Start with the increase of projected revenue, Sanchioni acknowledges that we’d have to subtract out the school’s budget request.  He doesn’t mention, however, that nearly $700,000 of the increase is from state aid that must go to the school operating budget as part of his budget request.  He also doesn’t acknowledge that his total budget request assumes almost $100,000 in state aid above what the state is currently expecting to provide.  If the FTR passes that number, local taxpayers will have to make up the difference.

Then there’s nearly $300,000 less in revenue coming from “school housing aid,” even though our bond payments for school buildings have barely gone down.  Additionally, the superintendent stated — and convinced the Budget Committee — that the schools need a little over $300,000 in “critical” capital expenditures.  That brings our total new revenue to $1,332,218.

Now keep in mind the fact that the school department is requesting all of this because it doesn’t want to spend any of its own reserves, which amount at least to about $1 million.  (The people who don’t trust the school department’s numbers think it’s probably much higher.)  In that light, recall that $1,075,000 of the revenue “increase” in Sanchioni’s slide is actually one-time spending out of the town’s own reserves.  That’s not an increase in revenue; it just shows that way on our budget documents.

For the sake of argument, let’s assign that one-time money to one-time capital expenditures, like the $240,000 rescue truck that the town so desperately needs.  That leaves us with just $257,218 remaining in actual increased revenue.  Even if the Budget Committee were to hold the municipal operating budget completely flat, that’s nowhere near enough for a 1% decrease in taxes.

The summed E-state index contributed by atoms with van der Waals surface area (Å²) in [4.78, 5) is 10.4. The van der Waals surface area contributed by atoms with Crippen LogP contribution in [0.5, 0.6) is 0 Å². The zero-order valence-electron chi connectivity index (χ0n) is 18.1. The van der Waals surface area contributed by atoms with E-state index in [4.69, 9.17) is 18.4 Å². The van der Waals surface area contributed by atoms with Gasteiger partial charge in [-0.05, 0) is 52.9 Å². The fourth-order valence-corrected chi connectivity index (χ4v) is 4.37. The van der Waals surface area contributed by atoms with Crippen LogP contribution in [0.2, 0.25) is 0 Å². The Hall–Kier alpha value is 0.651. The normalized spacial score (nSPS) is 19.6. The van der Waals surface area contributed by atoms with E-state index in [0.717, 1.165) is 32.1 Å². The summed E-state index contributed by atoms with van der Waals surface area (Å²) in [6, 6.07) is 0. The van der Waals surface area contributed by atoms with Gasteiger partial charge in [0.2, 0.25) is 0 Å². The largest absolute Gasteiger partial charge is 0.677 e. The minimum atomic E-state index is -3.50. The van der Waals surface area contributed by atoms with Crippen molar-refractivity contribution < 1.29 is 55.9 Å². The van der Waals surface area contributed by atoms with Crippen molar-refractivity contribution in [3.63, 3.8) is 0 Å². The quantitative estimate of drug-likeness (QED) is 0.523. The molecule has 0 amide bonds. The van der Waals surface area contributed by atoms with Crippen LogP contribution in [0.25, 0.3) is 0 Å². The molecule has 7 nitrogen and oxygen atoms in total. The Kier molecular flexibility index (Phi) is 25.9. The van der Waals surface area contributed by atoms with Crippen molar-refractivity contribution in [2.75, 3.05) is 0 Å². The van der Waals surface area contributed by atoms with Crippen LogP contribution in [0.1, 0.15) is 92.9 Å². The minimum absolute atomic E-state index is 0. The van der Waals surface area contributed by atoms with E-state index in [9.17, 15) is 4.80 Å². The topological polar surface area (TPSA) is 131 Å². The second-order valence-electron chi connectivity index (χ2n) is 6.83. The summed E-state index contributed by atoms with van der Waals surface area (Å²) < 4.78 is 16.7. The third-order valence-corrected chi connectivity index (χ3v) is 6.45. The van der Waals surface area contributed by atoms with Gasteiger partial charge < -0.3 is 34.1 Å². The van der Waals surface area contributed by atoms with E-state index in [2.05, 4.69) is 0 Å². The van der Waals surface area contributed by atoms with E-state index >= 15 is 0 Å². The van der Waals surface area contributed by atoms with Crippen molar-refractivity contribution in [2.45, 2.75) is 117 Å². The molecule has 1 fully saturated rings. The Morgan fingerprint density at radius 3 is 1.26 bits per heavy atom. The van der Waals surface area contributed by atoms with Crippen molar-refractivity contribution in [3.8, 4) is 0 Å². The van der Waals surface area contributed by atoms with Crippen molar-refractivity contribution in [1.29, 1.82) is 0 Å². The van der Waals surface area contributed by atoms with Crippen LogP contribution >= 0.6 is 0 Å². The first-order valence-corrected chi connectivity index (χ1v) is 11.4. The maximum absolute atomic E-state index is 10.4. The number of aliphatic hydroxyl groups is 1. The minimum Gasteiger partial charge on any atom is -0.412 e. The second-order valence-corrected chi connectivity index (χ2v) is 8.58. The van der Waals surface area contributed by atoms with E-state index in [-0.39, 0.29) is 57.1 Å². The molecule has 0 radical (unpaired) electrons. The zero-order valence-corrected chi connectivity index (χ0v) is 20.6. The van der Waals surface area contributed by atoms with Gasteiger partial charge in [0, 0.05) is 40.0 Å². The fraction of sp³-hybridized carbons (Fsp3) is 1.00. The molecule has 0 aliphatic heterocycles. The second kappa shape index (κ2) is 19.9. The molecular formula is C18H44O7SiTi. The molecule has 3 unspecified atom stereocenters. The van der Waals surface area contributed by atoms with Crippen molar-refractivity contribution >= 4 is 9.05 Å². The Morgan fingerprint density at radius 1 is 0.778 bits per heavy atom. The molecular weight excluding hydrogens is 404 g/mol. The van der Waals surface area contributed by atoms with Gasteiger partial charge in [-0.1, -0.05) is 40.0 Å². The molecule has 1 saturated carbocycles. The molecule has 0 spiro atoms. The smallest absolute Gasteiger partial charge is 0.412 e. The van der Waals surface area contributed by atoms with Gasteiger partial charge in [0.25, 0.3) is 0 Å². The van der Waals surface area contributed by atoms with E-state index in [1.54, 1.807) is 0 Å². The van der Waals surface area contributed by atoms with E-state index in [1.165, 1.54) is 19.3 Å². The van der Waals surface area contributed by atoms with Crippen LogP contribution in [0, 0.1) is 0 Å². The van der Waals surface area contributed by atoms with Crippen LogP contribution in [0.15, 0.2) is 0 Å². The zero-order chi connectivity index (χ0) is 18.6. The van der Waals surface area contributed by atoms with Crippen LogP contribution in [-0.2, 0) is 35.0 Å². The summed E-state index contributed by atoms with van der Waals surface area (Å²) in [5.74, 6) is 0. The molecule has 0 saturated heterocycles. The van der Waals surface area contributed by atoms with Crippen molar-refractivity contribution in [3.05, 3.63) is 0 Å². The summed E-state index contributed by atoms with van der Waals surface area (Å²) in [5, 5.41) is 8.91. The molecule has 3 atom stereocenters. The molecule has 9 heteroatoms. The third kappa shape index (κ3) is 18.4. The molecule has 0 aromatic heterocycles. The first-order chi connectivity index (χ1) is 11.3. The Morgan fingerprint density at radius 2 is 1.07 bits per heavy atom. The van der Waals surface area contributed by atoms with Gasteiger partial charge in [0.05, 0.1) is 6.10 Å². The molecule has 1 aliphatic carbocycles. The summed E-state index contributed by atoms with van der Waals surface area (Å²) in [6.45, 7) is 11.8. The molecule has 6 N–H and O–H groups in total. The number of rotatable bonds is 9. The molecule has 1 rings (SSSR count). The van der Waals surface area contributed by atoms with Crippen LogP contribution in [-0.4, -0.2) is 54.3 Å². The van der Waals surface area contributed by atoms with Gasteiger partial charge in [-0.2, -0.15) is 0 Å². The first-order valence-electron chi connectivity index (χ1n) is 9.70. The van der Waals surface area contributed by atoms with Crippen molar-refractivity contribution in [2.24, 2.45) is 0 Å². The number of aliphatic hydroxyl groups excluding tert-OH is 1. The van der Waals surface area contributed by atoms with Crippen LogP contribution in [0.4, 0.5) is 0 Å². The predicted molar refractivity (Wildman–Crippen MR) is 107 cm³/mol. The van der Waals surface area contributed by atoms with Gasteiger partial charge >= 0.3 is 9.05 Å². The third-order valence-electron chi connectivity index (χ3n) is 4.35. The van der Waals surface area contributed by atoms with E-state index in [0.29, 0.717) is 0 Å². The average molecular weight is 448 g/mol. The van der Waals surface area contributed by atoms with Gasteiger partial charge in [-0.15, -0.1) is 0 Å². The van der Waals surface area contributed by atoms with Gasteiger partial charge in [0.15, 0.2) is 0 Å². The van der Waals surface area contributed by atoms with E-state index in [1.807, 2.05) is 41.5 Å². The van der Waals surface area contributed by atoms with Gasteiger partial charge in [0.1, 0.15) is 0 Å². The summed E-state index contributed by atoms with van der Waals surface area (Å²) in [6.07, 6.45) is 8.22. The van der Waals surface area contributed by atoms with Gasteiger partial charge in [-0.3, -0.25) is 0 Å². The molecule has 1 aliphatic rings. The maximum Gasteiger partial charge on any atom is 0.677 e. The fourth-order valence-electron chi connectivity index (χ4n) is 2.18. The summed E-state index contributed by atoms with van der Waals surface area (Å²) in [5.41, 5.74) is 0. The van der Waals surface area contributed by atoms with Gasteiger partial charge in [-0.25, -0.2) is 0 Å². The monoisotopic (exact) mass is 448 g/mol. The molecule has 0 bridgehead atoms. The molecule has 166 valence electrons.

So where’d all the casino money go?  That’s a question for another day.  For now, note only that it isn’t possible for the school department to get everything it wants while everybody else has it all.  That is why a compromise is necessary.  As of this writing, the Budget Committee is on track to provide a 1.5% reduction in the tax levy, or $542,718.  That compares with a $525,138 increase in local money for the school department (which will see a $1,209,332 increase after state aid) and $517,932 in municipal operating expenses.

In a compromise, no side gets everything it wants, but everybody gets something.  And with this compromise as a start, the 2020 budget could be a great reset that allows us all to come together and develop a long-term plan that balances all of our interests.  The other necessary component for this to happen, of course, is that we’re able to trust each other and use numbers as a common ground rather than to mislead.


Justin Katz

Justin Katz is a writer and researcher focusing on Rhode Island policy and politics. For more about Justin, see our About page. justin@justinkatz.com (401) 835-7156.